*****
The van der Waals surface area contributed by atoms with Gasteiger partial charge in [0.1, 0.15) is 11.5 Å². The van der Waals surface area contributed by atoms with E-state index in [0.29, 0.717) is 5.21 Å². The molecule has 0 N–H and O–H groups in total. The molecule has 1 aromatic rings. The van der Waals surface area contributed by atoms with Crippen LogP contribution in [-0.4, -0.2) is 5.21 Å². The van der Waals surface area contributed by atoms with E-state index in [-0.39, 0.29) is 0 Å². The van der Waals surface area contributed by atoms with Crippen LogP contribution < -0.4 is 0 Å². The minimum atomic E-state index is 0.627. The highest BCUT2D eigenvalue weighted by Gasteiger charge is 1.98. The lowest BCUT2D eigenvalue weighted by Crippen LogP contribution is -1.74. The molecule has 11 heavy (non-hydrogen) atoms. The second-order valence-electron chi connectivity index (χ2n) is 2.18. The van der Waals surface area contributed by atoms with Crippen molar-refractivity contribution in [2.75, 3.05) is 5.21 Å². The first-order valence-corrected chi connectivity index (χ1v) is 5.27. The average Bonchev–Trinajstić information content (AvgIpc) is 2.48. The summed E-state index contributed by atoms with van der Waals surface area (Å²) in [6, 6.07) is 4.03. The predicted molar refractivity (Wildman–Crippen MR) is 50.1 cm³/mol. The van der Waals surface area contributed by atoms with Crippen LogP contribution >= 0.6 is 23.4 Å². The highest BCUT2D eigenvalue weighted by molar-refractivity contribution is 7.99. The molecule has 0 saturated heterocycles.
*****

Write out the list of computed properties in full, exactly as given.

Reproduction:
The van der Waals surface area contributed by atoms with Gasteiger partial charge in [0.1, 0.15) is 11.5 Å². The van der Waals surface area contributed by atoms with E-state index in [0.29, 0.717) is 5.21 Å². The molecule has 0 N–H and O–H groups in total. The molecule has 1 aromatic rings. The van der Waals surface area contributed by atoms with Crippen LogP contribution in [-0.4, -0.2) is 5.21 Å². The van der Waals surface area contributed by atoms with E-state index in [-0.39, 0.29) is 0 Å². The van der Waals surface area contributed by atoms with Crippen LogP contribution < -0.4 is 0 Å². The minimum atomic E-state index is 0.627. The highest BCUT2D eigenvalue weighted by Gasteiger charge is 1.98. The lowest BCUT2D eigenvalue weighted by Crippen LogP contribution is -1.74. The molecule has 11 heavy (non-hydrogen) atoms. The second-order valence-electron chi connectivity index (χ2n) is 2.18. The van der Waals surface area contributed by atoms with Crippen molar-refractivity contribution in [2.75, 3.05) is 5.21 Å². The first-order valence-corrected chi connectivity index (χ1v) is 5.27. The average Bonchev–Trinajstić information content (AvgIpc) is 2.48. The summed E-state index contributed by atoms with van der Waals surface area (Å²) in [6, 6.07) is 4.03. The predicted molar refractivity (Wildman–Crippen MR) is 50.1 cm³/mol. The van der Waals surface area contributed by atoms with Crippen LogP contribution >= 0.6 is 23.4 Å². The highest BCUT2D eigenvalue weighted by molar-refractivity contribution is 7.99. The molecule has 0 saturated heterocycles.